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Commentary: It’s time to fulfill the promise: Build Sites Reservoir

Issue Date: August 18, 2021
By Jeffrey P. Sutton
Artist rendering of Sites Reservoir, an off-stream water storage facility proposed for Colusa and Glenn counties north of Sacramento. Voters approved new state water infrastructure in 2014.

California is in a dire situation. Most of our state's major reservoirs are precariously close to being effectively empty. We are less than two months away from the new water year when we start to replenish water supplies. Drought is to be expected in California. But are we as prepared as we could be? Were we ready for this year? We would be unquestionably better off if we had more storage capacity to save more water in advance of droughts. The proposed Sites Reservoir project would fill that role.

Sites Reservoir is a proposed multi-benefit, off-stream water storage facility, located north of Sacramento in rural Colusa and Glenn counties. Sites will serve to capture and store stormwater and flood flows in the Sacramento River, after all other water rights and regulatory requirements are met, for release primarily in drier years. This is not a big on-stream dam project of past generations. Sites Reservoir delivers on the promise of Proposition 1, the $7.1 billion water infrastructure initiative that earned near-unanimous support in the Legislature and was approved by 67% of California voters in 2014. It is a 21st century project that will help California remain resilient in the face of changing and challenging climate conditions.

California's water management infrastructure was predominantly developed in the 20th century and was not designed to operate under anticipated future climate conditions. Further, our aging and insufficient water infrastructure was developed prior to the population boom California has experienced during the last half century and is now being stressed beyond its capabilities. Our needs for water to serve our communities and farms, sustain our environment and fuel our economy have increased far beyond the capacity of our current water supply system. This has resulted in a predictably unreliable and unsustainable water management system during periods of drought.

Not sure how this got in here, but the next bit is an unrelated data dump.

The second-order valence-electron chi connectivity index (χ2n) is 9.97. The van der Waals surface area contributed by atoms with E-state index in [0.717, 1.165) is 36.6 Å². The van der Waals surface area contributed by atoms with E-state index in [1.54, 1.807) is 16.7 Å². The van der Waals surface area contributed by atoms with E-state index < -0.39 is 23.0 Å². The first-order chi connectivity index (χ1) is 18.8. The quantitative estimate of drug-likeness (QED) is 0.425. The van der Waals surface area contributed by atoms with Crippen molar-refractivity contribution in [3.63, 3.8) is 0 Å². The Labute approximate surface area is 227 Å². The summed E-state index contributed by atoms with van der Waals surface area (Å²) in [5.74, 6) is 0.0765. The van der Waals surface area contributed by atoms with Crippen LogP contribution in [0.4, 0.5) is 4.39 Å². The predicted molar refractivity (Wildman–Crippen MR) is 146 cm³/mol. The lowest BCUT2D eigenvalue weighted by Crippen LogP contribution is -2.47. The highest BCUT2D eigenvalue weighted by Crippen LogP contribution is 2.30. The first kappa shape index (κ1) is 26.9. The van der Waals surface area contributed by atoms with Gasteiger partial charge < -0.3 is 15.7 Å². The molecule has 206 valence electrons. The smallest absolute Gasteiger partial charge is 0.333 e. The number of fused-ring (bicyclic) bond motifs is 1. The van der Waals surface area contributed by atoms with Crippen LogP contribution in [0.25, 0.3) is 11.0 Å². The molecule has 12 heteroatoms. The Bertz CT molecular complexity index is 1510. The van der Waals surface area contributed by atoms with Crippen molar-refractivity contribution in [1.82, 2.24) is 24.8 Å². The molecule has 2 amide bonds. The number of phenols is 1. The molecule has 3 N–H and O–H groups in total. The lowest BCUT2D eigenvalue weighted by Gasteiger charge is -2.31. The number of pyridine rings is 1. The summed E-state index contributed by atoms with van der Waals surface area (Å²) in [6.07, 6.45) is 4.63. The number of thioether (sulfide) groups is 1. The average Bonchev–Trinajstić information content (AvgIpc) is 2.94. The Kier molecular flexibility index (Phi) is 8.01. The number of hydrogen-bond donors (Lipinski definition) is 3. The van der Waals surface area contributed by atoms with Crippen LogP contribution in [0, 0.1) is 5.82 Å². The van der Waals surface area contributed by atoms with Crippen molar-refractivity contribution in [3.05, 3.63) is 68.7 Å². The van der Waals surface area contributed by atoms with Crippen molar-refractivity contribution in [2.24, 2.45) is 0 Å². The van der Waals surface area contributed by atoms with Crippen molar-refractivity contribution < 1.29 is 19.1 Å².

Simply put, our current water infrastructure was not designed with future climate conditions in mind. But Sites Reservoir is. Extensive modeling has indicated that Sites Reservoir actually performs better and provides even greater water supply benefits to farms, people and the environment of California under even the most challenging climate change scenarios.

The circumstances in which we find ourselves in today are prime examples of why we need to build Sites Reservoir now. Just a couple of years ago, in 2017 and 2019, we experienced a series of atmospheric river events that produced so much runoff that it overtopped our flood control system, causing localized and regional flooding impacts throughout Northern California. If Sites Reservoir had been in place during that time, not only could we have avoided many of those flooding impacts, but we also could have captured and stored much of this excess runoff for use in a dry year like we are currently experiencing. In fact, if Sites Reservoir were constructed and operational during these past few years, we would have a million acre-feet of water stored for use today to help mitigate the impacts we are experiencing in this very difficult drought situation.

The benefits go well beyond agriculture. Sites Reservoir will likewise have a significant, positive impact on the environment, which also suffers during drought conditions. A significant portion of the Sites Reservoir Project's annual water supplies will be dedicated to environmental uses to help improve conditions for Delta smelt and to enhance Pacific Flyway habitat for migratory birds and other native species. In addition, in years such as 2021, Sites could greatly help operations to preserve the cold-water pool in Shasta Lake into the late summer months to support salmon development, spawning and rearing.

Sites also provides great benefit to our urban areas, which also need more water in dry years. The many benefits of Sites Reservoir have afforded the project a tremendous amount of support from across California. The project provides many diverse benefits, but at its core, it is a project that will help create a resilient water supply for all of California. This is why it was included in the state's Water Resilience Portfolio.

Though located in the Sacramento Valley, the significant benefits associated with Sites Reservoir will accrue statewide. Cities and water agencies across the state, as well as our federal and state partners, are collaborating to make Sites Reservoir and these resulting benefits a reality. Drought conditions in California are inevitable and predictable. However, with prudent investments in necessary water infrastructure, the impacts from the intermittent droughts that California experiences can be greatly mitigated and more effectively managed.

By building Sites Reservoir, we have a unique opportunity to greatly change the way droughts impact farmers, people and the environment. It's time to build Sites now.

(Jeffrey P. Sutton is the general manager of the Tehama-Colusa Canal Authority.)

Permission for use is granted, however, credit must be made to the California Farm Bureau Federation when reprinting this item.




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